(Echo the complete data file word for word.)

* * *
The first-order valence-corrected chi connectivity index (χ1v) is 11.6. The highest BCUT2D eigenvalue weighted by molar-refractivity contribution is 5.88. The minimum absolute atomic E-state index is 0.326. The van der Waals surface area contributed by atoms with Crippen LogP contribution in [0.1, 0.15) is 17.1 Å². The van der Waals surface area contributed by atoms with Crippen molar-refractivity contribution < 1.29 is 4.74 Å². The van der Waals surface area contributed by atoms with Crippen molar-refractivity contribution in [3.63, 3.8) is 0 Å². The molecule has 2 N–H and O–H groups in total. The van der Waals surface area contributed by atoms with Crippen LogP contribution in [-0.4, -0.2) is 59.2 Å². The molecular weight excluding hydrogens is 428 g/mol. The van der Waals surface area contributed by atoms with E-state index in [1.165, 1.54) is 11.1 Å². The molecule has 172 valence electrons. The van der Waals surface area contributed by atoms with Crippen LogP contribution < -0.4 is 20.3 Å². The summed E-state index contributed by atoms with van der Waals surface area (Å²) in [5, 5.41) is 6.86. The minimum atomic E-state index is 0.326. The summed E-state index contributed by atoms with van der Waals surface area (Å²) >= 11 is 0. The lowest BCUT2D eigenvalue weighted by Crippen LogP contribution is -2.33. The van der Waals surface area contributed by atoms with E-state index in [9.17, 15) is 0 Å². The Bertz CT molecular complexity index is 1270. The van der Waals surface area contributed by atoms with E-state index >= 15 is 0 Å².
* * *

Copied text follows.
The first-order valence-corrected chi connectivity index (χ1v) is 11.6. The highest BCUT2D eigenvalue weighted by molar-refractivity contribution is 5.88. The minimum absolute atomic E-state index is 0.326. The van der Waals surface area contributed by atoms with Crippen LogP contribution in [0.1, 0.15) is 17.1 Å². The van der Waals surface area contributed by atoms with Crippen molar-refractivity contribution < 1.29 is 4.74 Å². The van der Waals surface area contributed by atoms with Crippen molar-refractivity contribution in [3.63, 3.8) is 0 Å². The molecule has 2 N–H and O–H groups in total. The van der Waals surface area contributed by atoms with Crippen LogP contribution in [-0.4, -0.2) is 59.2 Å². The molecular weight excluding hydrogens is 428 g/mol. The van der Waals surface area contributed by atoms with E-state index in [1.165, 1.54) is 11.1 Å². The molecule has 172 valence electrons. The van der Waals surface area contributed by atoms with Crippen LogP contribution < -0.4 is 20.3 Å². The summed E-state index contributed by atoms with van der Waals surface area (Å²) in [5, 5.41) is 6.86. The minimum atomic E-state index is 0.326. The summed E-state index contributed by atoms with van der Waals surface area (Å²) >= 11 is 0. The lowest BCUT2D eigenvalue weighted by Crippen LogP contribution is -2.33. The van der Waals surface area contributed by atoms with E-state index in [9.17, 15) is 0 Å². The Bertz CT molecular complexity index is 1270. The van der Waals surface area contributed by atoms with E-state index >= 15 is 0 Å².